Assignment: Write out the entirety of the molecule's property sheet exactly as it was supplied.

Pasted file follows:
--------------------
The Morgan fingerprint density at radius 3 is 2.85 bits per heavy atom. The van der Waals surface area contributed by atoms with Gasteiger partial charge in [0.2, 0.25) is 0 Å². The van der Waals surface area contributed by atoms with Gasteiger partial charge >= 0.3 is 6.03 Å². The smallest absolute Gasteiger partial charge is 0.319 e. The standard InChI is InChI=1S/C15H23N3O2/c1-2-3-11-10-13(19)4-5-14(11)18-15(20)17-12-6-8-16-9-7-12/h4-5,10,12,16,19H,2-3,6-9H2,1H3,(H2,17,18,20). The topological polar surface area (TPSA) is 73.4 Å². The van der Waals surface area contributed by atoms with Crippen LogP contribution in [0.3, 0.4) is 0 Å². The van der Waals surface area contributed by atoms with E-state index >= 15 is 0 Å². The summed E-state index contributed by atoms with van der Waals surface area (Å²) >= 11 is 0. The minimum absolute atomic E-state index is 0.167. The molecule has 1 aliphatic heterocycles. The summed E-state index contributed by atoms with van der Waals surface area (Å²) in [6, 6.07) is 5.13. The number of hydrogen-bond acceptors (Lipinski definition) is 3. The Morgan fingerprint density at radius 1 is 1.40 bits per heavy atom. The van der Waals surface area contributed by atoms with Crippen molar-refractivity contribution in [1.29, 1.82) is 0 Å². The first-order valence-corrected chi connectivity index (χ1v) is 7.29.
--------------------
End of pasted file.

The Morgan fingerprint density at radius 3 is 2.85 bits per heavy atom. The van der Waals surface area contributed by atoms with Gasteiger partial charge in [0.2, 0.25) is 0 Å². The van der Waals surface area contributed by atoms with Gasteiger partial charge >= 0.3 is 6.03 Å². The smallest absolute Gasteiger partial charge is 0.319 e. The standard InChI is InChI=1S/C15H23N3O2/c1-2-3-11-10-13(19)4-5-14(11)18-15(20)17-12-6-8-16-9-7-12/h4-5,10,12,16,19H,2-3,6-9H2,1H3,(H2,17,18,20). The topological polar surface area (TPSA) is 73.4 Å². The van der Waals surface area contributed by atoms with Crippen LogP contribution in [0.3, 0.4) is 0 Å². The van der Waals surface area contributed by atoms with E-state index >= 15 is 0 Å². The summed E-state index contributed by atoms with van der Waals surface area (Å²) >= 11 is 0. The minimum absolute atomic E-state index is 0.167. The molecule has 1 aliphatic heterocycles. The summed E-state index contributed by atoms with van der Waals surface area (Å²) in [6, 6.07) is 5.13. The number of hydrogen-bond acceptors (Lipinski definition) is 3. The Morgan fingerprint density at radius 1 is 1.40 bits per heavy atom. The van der Waals surface area contributed by atoms with Crippen molar-refractivity contribution in [1.29, 1.82) is 0 Å². The first-order valence-corrected chi connectivity index (χ1v) is 7.29.